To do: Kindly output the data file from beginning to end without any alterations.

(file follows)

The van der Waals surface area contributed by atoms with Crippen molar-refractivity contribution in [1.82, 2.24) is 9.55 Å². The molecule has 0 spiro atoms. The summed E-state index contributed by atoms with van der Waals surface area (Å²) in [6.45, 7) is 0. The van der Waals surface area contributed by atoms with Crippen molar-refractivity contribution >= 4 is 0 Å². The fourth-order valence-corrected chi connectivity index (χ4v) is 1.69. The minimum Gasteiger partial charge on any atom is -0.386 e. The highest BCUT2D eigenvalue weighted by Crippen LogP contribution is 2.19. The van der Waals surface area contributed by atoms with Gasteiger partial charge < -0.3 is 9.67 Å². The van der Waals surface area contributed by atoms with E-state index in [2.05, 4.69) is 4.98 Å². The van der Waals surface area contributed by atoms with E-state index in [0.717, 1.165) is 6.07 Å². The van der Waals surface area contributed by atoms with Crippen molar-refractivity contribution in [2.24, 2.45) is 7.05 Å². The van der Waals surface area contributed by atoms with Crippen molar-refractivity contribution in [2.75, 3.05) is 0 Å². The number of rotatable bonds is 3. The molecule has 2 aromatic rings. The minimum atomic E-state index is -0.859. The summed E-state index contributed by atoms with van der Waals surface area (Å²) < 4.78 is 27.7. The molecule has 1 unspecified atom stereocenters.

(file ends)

The van der Waals surface area contributed by atoms with Crippen molar-refractivity contribution in [1.82, 2.24) is 9.55 Å². The molecule has 0 spiro atoms. The summed E-state index contributed by atoms with van der Waals surface area (Å²) in [6.45, 7) is 0. The van der Waals surface area contributed by atoms with Crippen molar-refractivity contribution >= 4 is 0 Å². The fourth-order valence-corrected chi connectivity index (χ4v) is 1.69. The minimum Gasteiger partial charge on any atom is -0.386 e. The highest BCUT2D eigenvalue weighted by Crippen LogP contribution is 2.19. The van der Waals surface area contributed by atoms with Gasteiger partial charge < -0.3 is 9.67 Å². The van der Waals surface area contributed by atoms with E-state index in [2.05, 4.69) is 4.98 Å². The van der Waals surface area contributed by atoms with E-state index in [0.717, 1.165) is 6.07 Å². The van der Waals surface area contributed by atoms with Crippen molar-refractivity contribution in [2.24, 2.45) is 7.05 Å². The van der Waals surface area contributed by atoms with Crippen molar-refractivity contribution in [2.75, 3.05) is 0 Å². The number of rotatable bonds is 3. The molecule has 2 aromatic rings. The minimum atomic E-state index is -0.859. The summed E-state index contributed by atoms with van der Waals surface area (Å²) < 4.78 is 27.7. The molecule has 1 unspecified atom stereocenters.